by Zachary B. Malott, CEO
Brentwood Health International
Damage from diabetes can occur in different areas of the eye. It can occur to the cornea, nerves controlling the muscles of the eye, the lens, optic nerve and retina. The retina is the complication that most people and medical professionals think of first in terms of diabetic complications.
Diabetic retinopathy is simply damage to the light sensitive retina. This damage is brought about by hyperglycemia, the medical term for high blood sugar. Retinopathy is directly responsible for approximately 12,000 to 24,000 cases of legal blindness every year in the USA alone. It is reported that there are over 200,000 cases each year globally.
Diabetic complications are even more insidious than these numbers because there are several other types of diabetic eye disease created wholly or in part by high blood sugar in diabetics.
What Can Be Done To Prevent Eye Disease?
It stands to reason that the more informed a person is about a particular situation the better equipped they will be to handle it. Diabetic eye disease is just such a case in point. We need to think of the whole person and not just the eyes when discussing diabetic education because diabetic complications run from eye disease, heart disease, nerve damage, kidney damage, etc. Although benfotiamine has been found useful for all of the above, for the sake of this article in terms of prevention, we will discuss diabetic eye disease in terms of diabetic retinopathy.
Diabetic retinopathy is a disease that every diabetic faces the possibility of suffering from somewhere in the course of their disease. The better patients of diabetes are equipped to handle their disease, the lower their risk that they will develop retinopathy. If retinopathy does develop in a patient who is doing all he/she can do to lessen the impact of blood sugar on their bodies, the better chance that they can live productive lives despite the complications and the slower such complications will progress.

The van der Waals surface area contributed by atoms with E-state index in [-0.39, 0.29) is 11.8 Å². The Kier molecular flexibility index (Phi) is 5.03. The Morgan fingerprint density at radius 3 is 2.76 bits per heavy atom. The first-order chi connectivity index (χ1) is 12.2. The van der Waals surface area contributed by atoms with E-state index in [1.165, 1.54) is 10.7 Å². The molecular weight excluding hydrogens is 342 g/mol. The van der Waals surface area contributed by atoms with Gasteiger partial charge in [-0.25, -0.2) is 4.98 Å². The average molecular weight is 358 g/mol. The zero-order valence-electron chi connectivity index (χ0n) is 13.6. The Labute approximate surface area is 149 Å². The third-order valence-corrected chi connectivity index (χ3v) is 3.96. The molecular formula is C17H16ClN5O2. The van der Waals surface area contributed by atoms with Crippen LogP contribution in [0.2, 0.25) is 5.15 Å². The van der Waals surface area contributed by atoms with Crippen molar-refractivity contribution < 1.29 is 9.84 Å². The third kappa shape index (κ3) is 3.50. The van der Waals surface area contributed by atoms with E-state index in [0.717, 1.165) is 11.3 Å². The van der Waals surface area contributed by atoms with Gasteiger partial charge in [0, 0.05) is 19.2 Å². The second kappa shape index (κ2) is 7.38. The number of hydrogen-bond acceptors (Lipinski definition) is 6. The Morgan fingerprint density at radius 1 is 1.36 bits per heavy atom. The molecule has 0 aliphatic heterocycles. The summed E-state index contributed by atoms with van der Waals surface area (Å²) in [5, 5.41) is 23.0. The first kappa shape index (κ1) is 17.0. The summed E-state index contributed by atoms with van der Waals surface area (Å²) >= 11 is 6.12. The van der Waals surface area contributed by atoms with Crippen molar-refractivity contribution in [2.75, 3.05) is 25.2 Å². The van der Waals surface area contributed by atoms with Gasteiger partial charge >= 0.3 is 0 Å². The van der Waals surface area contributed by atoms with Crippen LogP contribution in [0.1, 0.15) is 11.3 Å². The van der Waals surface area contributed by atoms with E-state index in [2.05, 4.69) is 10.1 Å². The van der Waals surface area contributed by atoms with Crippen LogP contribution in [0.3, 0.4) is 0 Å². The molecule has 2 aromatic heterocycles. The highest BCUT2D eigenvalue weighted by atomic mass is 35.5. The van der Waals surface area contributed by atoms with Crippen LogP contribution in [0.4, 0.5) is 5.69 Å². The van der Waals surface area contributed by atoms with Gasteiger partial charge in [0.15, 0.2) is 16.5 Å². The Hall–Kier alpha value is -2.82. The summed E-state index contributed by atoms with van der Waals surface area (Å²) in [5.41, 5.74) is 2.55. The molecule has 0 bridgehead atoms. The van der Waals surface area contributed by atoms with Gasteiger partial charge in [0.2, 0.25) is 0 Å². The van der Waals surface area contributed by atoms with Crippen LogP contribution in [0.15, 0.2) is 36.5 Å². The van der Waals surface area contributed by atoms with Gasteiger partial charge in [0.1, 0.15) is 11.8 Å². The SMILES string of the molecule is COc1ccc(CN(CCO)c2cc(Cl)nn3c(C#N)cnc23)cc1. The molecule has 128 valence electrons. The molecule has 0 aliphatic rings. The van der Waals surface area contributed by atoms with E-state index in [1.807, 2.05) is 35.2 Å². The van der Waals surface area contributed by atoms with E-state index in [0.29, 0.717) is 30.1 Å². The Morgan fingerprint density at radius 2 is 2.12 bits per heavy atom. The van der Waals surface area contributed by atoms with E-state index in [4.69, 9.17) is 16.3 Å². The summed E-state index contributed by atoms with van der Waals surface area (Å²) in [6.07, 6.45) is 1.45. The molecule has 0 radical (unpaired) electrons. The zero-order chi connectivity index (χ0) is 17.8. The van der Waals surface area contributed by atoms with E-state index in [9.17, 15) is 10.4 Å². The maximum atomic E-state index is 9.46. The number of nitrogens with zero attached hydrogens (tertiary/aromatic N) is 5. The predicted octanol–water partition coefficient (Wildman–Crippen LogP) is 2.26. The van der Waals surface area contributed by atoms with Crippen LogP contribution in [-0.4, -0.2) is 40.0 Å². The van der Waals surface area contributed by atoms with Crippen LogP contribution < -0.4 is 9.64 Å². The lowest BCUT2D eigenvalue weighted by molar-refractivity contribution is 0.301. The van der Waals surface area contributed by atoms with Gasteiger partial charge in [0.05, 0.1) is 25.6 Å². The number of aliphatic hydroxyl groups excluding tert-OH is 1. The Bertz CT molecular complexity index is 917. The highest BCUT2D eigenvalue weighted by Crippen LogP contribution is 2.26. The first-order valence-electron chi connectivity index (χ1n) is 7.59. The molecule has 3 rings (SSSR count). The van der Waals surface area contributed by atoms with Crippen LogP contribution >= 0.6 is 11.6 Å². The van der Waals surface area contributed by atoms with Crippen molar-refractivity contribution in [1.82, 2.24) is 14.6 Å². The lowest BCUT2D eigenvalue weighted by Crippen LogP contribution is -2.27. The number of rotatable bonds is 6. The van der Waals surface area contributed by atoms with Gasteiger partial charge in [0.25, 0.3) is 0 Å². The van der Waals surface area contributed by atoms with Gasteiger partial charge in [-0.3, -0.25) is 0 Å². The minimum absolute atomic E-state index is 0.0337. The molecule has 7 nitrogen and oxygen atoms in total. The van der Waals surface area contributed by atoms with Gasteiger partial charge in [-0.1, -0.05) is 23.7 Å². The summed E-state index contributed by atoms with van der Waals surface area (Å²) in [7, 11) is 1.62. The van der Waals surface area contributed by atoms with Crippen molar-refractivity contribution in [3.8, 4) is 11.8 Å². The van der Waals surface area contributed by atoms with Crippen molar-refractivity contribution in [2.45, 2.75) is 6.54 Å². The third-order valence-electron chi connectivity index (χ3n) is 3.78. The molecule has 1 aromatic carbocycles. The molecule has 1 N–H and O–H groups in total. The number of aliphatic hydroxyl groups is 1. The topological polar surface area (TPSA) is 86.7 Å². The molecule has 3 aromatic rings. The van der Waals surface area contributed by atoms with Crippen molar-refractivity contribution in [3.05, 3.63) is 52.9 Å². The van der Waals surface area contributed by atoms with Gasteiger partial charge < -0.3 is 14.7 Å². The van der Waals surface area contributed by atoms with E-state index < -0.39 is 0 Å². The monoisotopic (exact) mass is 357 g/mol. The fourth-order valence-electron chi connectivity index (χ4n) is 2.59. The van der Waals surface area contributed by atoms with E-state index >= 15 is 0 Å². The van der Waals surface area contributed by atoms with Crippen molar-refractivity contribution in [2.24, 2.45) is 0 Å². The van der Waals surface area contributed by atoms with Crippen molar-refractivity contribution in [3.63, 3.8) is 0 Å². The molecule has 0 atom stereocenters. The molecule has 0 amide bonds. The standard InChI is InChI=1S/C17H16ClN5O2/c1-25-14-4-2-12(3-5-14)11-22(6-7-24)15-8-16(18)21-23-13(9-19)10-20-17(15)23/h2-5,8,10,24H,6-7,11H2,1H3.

What Works Best?
Unfortunately, there are very few options that are showing much promise for the diabetic in terms of diabetic complications. Benfotiamine has been suggested recently to be a strong deterrent against the development of diabetic retinopathy and also shown to slow its progression significantly if it develops. It is showing great promise in the arena of retinopathy, neuropathy and heart/circulatory conditions brought about by excess sugar in the cells.
Benfotiamine, a lipid soluble derivative of water soluble vitamin B1 (thiamine), has been used for the past 12 years in Europe for the treatment of neuropathy, retinopathy as well as heart and circulatory conditions and has shown no adverse effects.
Much of the current research on benfotiamine can be discovered by typing the term benfotiamine into a search engine such as google, AOL, yahoo, etc.
Diabetic complications are a reality that must be an accepted possibility for every diabetic. Diabetic education is highly necessary so that the diabetic community is able to make informed decisions as to their treatment and prevention methodologies. There are few things that show great promise in preventing and/or helping neuropathy, retinopathy, heart and circulatory problems brought about by diabetes. Keeping blood sugar levels close to normal along with adequate exercise in line with the abilities of each individual has shown to help slow the onset of diabetic complications.
Benfotiamine is a nutritional supplement that has shown to be helpful in Europe over the past 12 years in terms of diabetic complications and is now available in the United States, and might be worth the time to investigate further. How about for the diabetic who faces the insidious nature of diabetic complications?